Alice, Martha’s mother, a gentle woman who rarely speaks–especially to contradict another–says, “If you’re going to require that every employee has to be at work every day, then there ought to be a day when every employee doesn’t have to be at work.”

“Sort of like a Sabbath,” Martha says.

The conversation stalls for a long minute.

“I never thought of it that way, but, yes, there ought to be such a day,” Jay says.

Pondering a career–another memoir episode

The first week I was assigned to the local news desk as a reporter for The Boston Globe, my city editor asked me to make a list of a dozen stories I’d like to explore. I came up with about 15 projects and eventually wrote news or feature stories on four or five of them.

One of those stories began with an interview at Harvard with the semi-retired B. F. Skinner, the icon of behaviorist psychology (he preferred his field be called operant learning). My story on Skinner ran in a weekend edition and also ran later in The Los Angeles Times.

It was a memorable opportunity for me as a young reporter. On the phone when I called to try to set up the interview, Skinner asked about my background and was pleased and much more cordial and open upon learning that I’d been an undergraduate psychology major.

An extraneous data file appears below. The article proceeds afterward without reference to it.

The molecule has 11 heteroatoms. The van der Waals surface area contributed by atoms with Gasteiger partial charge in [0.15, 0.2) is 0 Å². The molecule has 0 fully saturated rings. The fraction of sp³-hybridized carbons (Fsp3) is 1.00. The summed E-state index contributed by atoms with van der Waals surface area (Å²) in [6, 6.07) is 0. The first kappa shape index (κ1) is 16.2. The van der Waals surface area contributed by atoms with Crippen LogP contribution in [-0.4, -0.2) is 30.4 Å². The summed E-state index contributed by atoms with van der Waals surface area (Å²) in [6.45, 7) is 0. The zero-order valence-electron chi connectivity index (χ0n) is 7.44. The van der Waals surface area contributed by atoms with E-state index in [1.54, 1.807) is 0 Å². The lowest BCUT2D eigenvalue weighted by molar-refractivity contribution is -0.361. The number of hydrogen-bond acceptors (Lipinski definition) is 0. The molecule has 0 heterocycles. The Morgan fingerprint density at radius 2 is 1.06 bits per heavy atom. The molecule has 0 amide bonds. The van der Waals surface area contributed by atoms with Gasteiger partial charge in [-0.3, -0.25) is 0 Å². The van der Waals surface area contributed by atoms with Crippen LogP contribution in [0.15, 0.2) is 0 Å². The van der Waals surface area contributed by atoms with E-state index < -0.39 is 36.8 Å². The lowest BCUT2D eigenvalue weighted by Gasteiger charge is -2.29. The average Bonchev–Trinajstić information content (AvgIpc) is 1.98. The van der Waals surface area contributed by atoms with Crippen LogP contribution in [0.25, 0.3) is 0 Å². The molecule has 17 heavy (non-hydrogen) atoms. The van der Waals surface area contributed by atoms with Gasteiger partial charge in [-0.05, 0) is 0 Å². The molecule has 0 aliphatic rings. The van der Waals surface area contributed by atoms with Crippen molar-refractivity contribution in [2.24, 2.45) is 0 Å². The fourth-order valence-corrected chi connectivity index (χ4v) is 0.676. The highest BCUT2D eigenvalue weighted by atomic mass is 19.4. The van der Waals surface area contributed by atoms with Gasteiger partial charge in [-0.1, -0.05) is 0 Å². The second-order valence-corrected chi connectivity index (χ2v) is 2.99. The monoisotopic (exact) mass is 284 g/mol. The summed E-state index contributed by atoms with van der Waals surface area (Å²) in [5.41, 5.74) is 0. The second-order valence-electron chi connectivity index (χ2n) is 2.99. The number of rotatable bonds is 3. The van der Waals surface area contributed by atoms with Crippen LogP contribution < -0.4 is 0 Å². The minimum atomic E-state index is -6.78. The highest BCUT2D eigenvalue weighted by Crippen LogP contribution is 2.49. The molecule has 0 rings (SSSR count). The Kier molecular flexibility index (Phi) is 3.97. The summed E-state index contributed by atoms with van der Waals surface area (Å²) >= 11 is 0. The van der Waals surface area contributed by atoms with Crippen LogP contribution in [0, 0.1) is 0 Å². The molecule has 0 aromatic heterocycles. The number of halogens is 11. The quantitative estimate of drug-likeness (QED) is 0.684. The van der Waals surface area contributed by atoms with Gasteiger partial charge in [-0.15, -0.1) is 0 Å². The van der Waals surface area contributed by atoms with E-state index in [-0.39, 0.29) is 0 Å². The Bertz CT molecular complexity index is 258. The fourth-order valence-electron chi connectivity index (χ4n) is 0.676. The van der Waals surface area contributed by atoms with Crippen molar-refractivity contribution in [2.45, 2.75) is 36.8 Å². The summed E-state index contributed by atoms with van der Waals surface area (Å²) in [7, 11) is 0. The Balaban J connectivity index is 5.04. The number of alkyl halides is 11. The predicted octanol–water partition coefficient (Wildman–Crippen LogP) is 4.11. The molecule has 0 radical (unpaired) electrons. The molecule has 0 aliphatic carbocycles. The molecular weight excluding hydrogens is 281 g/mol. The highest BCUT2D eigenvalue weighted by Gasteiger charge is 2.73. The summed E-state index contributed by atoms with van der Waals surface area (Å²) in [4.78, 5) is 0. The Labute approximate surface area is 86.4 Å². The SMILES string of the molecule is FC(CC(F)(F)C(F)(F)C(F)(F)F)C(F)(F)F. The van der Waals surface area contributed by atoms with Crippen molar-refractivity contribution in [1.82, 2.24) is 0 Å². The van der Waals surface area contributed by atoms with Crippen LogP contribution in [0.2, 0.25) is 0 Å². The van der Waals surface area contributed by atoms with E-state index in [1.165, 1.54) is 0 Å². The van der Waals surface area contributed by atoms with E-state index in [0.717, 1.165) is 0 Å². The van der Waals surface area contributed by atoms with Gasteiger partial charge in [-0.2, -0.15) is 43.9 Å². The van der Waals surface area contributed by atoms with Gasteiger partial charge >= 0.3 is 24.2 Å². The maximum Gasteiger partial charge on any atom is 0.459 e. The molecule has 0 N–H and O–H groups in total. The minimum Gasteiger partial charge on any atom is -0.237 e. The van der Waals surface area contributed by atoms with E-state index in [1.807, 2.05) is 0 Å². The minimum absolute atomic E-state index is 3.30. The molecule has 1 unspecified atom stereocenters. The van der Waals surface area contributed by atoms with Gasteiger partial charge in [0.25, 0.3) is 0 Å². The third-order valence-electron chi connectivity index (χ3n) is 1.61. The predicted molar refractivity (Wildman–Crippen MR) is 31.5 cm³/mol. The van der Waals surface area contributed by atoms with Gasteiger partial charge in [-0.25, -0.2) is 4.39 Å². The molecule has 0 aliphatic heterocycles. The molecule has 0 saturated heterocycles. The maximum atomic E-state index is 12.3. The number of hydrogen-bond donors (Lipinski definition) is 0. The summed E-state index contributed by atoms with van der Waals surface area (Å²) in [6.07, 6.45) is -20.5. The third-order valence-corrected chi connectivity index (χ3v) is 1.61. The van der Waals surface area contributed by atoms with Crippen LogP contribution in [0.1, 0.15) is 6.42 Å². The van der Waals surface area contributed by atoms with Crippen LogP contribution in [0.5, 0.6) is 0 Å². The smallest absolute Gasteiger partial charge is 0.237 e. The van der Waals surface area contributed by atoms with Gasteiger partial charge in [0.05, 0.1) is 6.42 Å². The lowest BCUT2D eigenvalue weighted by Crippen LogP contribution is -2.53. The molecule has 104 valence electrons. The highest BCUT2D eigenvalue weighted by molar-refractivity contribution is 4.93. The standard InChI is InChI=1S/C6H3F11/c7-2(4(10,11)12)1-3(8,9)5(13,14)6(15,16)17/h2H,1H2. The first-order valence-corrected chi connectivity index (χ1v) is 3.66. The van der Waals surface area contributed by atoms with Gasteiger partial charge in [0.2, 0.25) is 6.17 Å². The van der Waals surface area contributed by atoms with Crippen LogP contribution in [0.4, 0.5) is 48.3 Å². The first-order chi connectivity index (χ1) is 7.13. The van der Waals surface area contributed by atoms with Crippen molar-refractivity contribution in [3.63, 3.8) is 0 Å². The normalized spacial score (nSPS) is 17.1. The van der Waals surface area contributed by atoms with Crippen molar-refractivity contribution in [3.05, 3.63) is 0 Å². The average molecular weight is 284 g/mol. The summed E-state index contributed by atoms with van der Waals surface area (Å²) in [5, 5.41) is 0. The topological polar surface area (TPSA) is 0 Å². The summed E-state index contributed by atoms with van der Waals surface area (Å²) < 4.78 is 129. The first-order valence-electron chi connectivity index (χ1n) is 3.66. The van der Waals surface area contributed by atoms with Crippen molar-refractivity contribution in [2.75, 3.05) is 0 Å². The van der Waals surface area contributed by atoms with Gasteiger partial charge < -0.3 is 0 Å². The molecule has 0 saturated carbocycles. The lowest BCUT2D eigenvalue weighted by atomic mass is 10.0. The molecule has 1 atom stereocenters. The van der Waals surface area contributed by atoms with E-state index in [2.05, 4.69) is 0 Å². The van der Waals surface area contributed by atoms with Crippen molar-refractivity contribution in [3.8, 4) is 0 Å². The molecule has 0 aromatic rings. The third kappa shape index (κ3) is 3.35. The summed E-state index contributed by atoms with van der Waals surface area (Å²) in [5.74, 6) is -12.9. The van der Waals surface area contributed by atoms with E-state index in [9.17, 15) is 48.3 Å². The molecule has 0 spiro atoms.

We met in Skinner’s office/lab on the Cambridge campus, and during my time with him, he was visited by a daughter and grandchild. It became an insightful human and relaxed time for me to be with him as his doting-grandfather personality leaped to life.

At the time, Skinner battled cancer of the saliva gland. He carried a roll of toilet paper with him wherever he moved about the room, frequently wiping his mouth and lips, and he spent several minutes expounding the practical benefit of his toilet paper over a box of tissues in dealing with his symptoms.

During our discussion, I learned he had graduated from Hamilton College in New York and dreamed of becoming a writer. As an undergraduate, he attended the prestigious Bread Loaf Writers Conference in Middlebury, Vermont.

Of course, Skinner became a best-selling author, first with his fictional technological vision called Walden II, and later with Beyond Freedom and Dignity, a treatise on the application of deterministic behaviorism to social and political issues.

Did his career determination fulfill his collegiate writing dream?